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PLoS One. 2013 Sep 16;8(9):e73747. doi: 10.1371/journal.pone.0073747. eCollection 2013.

Potential of global cropland phytolith carbon sink from optimization of cropping system and fertilization.

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  • 1Zhejiang Provincial Key Laboratory of C Cycling in Forest Ecosystems and C Sequestration, Zhejiang Agricultural and Forestry University, Lin'an, Zhejiang, China ; School of Environment and Resources, Zhejiang Agricultural and Forestry University, Lin'an, Zhejiang, China ; State Key Laboratory of Environmental Geochemistry, Institute of Geochemistry, Chinese Academy of Sciences, Guiyang, Guizhou, China.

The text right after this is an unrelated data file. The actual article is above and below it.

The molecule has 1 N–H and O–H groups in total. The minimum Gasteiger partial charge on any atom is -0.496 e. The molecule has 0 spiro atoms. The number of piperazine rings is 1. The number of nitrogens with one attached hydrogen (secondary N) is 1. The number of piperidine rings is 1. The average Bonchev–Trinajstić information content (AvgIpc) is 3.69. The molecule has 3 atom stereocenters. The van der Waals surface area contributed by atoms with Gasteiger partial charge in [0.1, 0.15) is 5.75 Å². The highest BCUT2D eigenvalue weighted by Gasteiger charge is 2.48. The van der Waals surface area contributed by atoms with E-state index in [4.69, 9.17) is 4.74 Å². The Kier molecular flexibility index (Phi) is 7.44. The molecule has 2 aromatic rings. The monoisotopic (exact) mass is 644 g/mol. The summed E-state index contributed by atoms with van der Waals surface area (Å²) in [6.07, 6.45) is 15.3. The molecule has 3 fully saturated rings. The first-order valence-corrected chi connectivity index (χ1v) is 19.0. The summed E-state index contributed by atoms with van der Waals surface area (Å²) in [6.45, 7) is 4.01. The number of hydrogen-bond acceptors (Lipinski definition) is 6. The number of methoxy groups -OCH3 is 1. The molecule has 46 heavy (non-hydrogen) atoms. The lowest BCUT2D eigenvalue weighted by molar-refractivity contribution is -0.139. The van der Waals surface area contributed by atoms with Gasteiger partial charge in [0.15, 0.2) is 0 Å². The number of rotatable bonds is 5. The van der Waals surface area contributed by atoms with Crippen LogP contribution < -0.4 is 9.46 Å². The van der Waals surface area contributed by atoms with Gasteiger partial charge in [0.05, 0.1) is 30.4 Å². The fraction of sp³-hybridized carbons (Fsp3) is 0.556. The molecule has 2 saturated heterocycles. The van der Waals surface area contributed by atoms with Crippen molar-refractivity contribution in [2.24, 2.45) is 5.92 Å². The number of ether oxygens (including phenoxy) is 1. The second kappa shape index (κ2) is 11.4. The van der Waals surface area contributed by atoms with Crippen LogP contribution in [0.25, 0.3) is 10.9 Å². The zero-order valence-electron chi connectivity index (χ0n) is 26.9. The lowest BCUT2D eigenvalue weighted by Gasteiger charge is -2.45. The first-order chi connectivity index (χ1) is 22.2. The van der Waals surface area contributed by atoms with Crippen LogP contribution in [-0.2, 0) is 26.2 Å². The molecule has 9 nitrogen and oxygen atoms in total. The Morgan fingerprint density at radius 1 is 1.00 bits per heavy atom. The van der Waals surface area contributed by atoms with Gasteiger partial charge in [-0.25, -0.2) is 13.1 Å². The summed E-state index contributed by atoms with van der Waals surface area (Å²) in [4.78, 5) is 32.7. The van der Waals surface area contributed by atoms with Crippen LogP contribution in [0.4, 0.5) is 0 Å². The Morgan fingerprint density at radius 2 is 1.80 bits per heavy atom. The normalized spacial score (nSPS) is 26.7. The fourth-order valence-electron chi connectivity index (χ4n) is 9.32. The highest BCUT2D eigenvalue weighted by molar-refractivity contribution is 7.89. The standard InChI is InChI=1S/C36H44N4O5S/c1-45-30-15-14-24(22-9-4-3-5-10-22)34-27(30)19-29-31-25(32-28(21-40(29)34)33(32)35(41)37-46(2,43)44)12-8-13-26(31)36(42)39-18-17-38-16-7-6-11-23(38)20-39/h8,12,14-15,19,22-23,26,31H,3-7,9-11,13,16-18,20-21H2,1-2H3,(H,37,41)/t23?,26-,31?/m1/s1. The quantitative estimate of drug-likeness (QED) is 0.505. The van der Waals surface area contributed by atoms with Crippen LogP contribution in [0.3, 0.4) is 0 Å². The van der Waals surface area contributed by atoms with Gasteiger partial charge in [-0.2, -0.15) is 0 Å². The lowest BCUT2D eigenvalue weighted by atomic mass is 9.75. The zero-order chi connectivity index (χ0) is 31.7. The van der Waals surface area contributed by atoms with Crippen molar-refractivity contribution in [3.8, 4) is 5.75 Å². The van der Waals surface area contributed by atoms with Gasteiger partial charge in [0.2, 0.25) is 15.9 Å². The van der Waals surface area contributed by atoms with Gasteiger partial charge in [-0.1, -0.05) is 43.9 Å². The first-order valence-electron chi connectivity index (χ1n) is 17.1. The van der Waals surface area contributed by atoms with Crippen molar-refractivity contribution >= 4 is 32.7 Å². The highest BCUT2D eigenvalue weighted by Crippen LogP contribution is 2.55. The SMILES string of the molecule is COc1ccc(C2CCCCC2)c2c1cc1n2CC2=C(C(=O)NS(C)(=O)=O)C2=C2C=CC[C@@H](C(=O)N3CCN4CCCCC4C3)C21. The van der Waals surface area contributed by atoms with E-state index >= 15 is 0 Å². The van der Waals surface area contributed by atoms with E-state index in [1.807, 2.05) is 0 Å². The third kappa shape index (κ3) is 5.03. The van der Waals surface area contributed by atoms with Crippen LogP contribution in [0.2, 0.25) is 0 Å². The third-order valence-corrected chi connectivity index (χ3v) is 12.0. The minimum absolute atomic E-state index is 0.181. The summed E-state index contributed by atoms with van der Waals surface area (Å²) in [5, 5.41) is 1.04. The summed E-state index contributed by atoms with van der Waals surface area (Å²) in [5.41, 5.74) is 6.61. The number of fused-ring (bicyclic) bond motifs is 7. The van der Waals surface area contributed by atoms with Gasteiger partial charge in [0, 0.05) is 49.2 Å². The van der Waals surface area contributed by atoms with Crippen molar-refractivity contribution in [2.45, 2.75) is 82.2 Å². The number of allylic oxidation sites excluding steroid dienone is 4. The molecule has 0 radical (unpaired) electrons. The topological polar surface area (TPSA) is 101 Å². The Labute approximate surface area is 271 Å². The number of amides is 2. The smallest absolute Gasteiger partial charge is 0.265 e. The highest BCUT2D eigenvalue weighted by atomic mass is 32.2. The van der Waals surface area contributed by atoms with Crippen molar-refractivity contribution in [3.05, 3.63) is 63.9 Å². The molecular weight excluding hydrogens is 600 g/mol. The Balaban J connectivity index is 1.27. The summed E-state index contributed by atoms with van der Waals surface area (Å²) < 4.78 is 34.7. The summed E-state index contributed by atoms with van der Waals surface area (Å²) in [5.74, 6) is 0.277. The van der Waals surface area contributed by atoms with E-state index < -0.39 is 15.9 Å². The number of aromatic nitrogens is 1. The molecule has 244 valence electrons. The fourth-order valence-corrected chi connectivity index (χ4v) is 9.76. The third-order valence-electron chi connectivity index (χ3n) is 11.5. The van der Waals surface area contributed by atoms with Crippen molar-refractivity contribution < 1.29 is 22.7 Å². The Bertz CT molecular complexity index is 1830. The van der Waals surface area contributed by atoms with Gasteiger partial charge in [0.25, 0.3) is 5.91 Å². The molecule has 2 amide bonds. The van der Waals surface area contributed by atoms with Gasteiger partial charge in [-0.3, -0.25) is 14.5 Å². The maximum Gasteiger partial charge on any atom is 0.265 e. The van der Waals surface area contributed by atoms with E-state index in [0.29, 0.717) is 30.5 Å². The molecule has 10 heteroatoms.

The occlusion of carbon (C) by phytoliths, the recalcitrant silicified structures deposited within plant tissues, is an important persistent C sink mechanism for croplands and other grass-dominated ecosystems. By constructing a silica content-phytolith content transfer function and calculating the magnitude of phytolith C sink in global croplands with relevant crop production data, this study investigated the present and potential of phytolith C sinks in global croplands and its contribution to the cropland C balance to understand the cropland C cycle and enhance long-term C sequestration in croplands. Our results indicate that the phytolith sink annually sequesters 26.35 ± 10.22 Tg of carbon dioxide (CO2) and may contribute 40 ± 18% of the global net cropland soil C sink for 1961-2100. Rice (25%), wheat (19%) and maize (23%) are the dominant contributing crop species to this phytolith C sink. Continentally, the main contributors are Asia (49%), North America (17%) and Europe (16%). The sink has tripled since 1961, mainly due to fertilizer application and irrigation. Cropland phytolith C sinks may be further enhanced by adopting cropland management practices such as optimization of cropping system and fertilization.

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